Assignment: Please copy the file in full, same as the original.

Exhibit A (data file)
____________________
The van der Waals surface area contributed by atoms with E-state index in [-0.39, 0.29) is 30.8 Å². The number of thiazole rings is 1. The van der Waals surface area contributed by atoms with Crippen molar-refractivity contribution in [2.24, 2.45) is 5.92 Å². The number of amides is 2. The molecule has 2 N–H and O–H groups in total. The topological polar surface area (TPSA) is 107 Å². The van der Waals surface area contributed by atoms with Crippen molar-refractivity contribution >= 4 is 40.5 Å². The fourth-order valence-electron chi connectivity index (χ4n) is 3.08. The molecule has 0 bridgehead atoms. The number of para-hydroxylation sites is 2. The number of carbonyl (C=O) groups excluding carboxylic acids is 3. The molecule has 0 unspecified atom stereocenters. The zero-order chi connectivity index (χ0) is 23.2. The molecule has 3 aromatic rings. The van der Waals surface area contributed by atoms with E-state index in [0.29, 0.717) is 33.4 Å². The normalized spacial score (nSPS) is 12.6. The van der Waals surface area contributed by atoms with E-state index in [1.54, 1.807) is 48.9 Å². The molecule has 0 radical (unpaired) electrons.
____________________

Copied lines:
The van der Waals surface area contributed by atoms with E-state index in [-0.39, 0.29) is 30.8 Å². The number of thiazole rings is 1. The van der Waals surface area contributed by atoms with Crippen molar-refractivity contribution in [2.24, 2.45) is 5.92 Å². The number of amides is 2. The molecule has 2 N–H and O–H groups in total. The topological polar surface area (TPSA) is 107 Å². The van der Waals surface area contributed by atoms with Crippen molar-refractivity contribution >= 4 is 40.5 Å². The fourth-order valence-electron chi connectivity index (χ4n) is 3.08. The molecule has 0 bridgehead atoms. The number of para-hydroxylation sites is 2. The number of carbonyl (C=O) groups excluding carboxylic acids is 3. The molecule has 0 unspecified atom stereocenters. The zero-order chi connectivity index (χ0) is 23.2. The molecule has 3 aromatic rings. The van der Waals surface area contributed by atoms with E-state index in [0.29, 0.717) is 33.4 Å². The normalized spacial score (nSPS) is 12.6. The van der Waals surface area contributed by atoms with E-state index in [1.54, 1.807) is 48.9 Å². The molecule has 0 radical (unpaired) electrons.